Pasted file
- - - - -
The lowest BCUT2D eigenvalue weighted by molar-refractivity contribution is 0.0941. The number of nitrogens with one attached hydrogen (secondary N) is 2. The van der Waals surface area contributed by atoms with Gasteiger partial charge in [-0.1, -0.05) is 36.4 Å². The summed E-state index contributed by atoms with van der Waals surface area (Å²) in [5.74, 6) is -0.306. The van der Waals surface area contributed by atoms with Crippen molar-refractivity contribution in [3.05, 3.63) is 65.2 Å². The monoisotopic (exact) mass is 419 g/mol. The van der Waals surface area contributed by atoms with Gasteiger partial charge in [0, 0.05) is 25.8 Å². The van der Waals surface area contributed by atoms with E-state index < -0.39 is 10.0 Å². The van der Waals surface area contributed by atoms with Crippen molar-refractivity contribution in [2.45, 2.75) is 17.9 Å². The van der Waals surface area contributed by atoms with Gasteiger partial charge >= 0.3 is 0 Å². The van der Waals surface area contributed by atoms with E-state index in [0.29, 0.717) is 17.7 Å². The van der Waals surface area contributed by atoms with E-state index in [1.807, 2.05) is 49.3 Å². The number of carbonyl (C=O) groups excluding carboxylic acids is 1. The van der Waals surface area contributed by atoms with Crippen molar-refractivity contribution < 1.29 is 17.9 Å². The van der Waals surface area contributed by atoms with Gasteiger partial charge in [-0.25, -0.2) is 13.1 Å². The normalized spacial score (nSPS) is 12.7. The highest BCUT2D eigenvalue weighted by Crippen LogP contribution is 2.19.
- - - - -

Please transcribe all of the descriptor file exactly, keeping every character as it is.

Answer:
The lowest BCUT2D eigenvalue weighted by molar-refractivity contribution is 0.0941. The number of nitrogens with one attached hydrogen (secondary N) is 2. The van der Waals surface area contributed by atoms with Gasteiger partial charge in [-0.1, -0.05) is 36.4 Å². The summed E-state index contributed by atoms with van der Waals surface area (Å²) in [5.74, 6) is -0.306. The van der Waals surface area contributed by atoms with Crippen molar-refractivity contribution in [3.05, 3.63) is 65.2 Å². The monoisotopic (exact) mass is 419 g/mol. The van der Waals surface area contributed by atoms with Gasteiger partial charge in [0, 0.05) is 25.8 Å². The van der Waals surface area contributed by atoms with E-state index < -0.39 is 10.0 Å². The van der Waals surface area contributed by atoms with Crippen molar-refractivity contribution in [2.45, 2.75) is 17.9 Å². The van der Waals surface area contributed by atoms with Gasteiger partial charge >= 0.3 is 0 Å². The van der Waals surface area contributed by atoms with E-state index in [0.29, 0.717) is 17.7 Å². The van der Waals surface area contributed by atoms with E-state index in [1.807, 2.05) is 49.3 Å². The number of carbonyl (C=O) groups excluding carboxylic acids is 1. The van der Waals surface area contributed by atoms with Crippen molar-refractivity contribution < 1.29 is 17.9 Å². The van der Waals surface area contributed by atoms with Gasteiger partial charge in [-0.25, -0.2) is 13.1 Å². The normalized spacial score (nSPS) is 12.7. The highest BCUT2D eigenvalue weighted by Crippen LogP contribution is 2.19.